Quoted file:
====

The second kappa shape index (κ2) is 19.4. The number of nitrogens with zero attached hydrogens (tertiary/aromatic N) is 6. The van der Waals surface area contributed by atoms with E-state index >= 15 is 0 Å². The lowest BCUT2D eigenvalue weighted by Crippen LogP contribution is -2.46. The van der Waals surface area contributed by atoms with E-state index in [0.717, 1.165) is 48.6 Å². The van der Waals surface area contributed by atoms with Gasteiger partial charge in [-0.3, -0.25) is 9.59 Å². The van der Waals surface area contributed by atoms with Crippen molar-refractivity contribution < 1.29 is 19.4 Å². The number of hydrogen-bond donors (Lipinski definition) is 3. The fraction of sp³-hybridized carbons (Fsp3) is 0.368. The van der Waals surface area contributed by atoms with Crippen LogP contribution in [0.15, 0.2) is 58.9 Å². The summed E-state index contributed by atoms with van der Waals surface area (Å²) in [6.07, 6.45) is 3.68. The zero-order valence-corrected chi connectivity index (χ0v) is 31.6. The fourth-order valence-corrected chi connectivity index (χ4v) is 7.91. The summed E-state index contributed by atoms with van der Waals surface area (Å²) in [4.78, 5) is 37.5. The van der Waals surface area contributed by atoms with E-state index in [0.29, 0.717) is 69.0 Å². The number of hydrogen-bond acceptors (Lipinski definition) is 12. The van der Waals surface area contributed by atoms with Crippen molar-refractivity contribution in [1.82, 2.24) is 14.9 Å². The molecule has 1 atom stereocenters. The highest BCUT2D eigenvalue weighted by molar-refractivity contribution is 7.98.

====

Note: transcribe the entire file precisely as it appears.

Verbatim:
The second kappa shape index (κ2) is 19.4. The number of nitrogens with zero attached hydrogens (tertiary/aromatic N) is 6. The van der Waals surface area contributed by atoms with E-state index >= 15 is 0 Å². The lowest BCUT2D eigenvalue weighted by Crippen LogP contribution is -2.46. The van der Waals surface area contributed by atoms with E-state index in [0.717, 1.165) is 48.6 Å². The van der Waals surface area contributed by atoms with Gasteiger partial charge in [-0.3, -0.25) is 9.59 Å². The van der Waals surface area contributed by atoms with Crippen molar-refractivity contribution < 1.29 is 19.4 Å². The number of hydrogen-bond donors (Lipinski definition) is 3. The fraction of sp³-hybridized carbons (Fsp3) is 0.368. The van der Waals surface area contributed by atoms with Crippen LogP contribution in [0.15, 0.2) is 58.9 Å². The summed E-state index contributed by atoms with van der Waals surface area (Å²) in [6.07, 6.45) is 3.68. The zero-order valence-corrected chi connectivity index (χ0v) is 31.6. The fourth-order valence-corrected chi connectivity index (χ4v) is 7.91. The summed E-state index contributed by atoms with van der Waals surface area (Å²) in [4.78, 5) is 37.5. The van der Waals surface area contributed by atoms with E-state index in [0.29, 0.717) is 69.0 Å². The number of hydrogen-bond acceptors (Lipinski definition) is 12. The van der Waals surface area contributed by atoms with Crippen molar-refractivity contribution in [1.82, 2.24) is 14.9 Å². The molecule has 1 atom stereocenters. The highest BCUT2D eigenvalue weighted by molar-refractivity contribution is 7.98.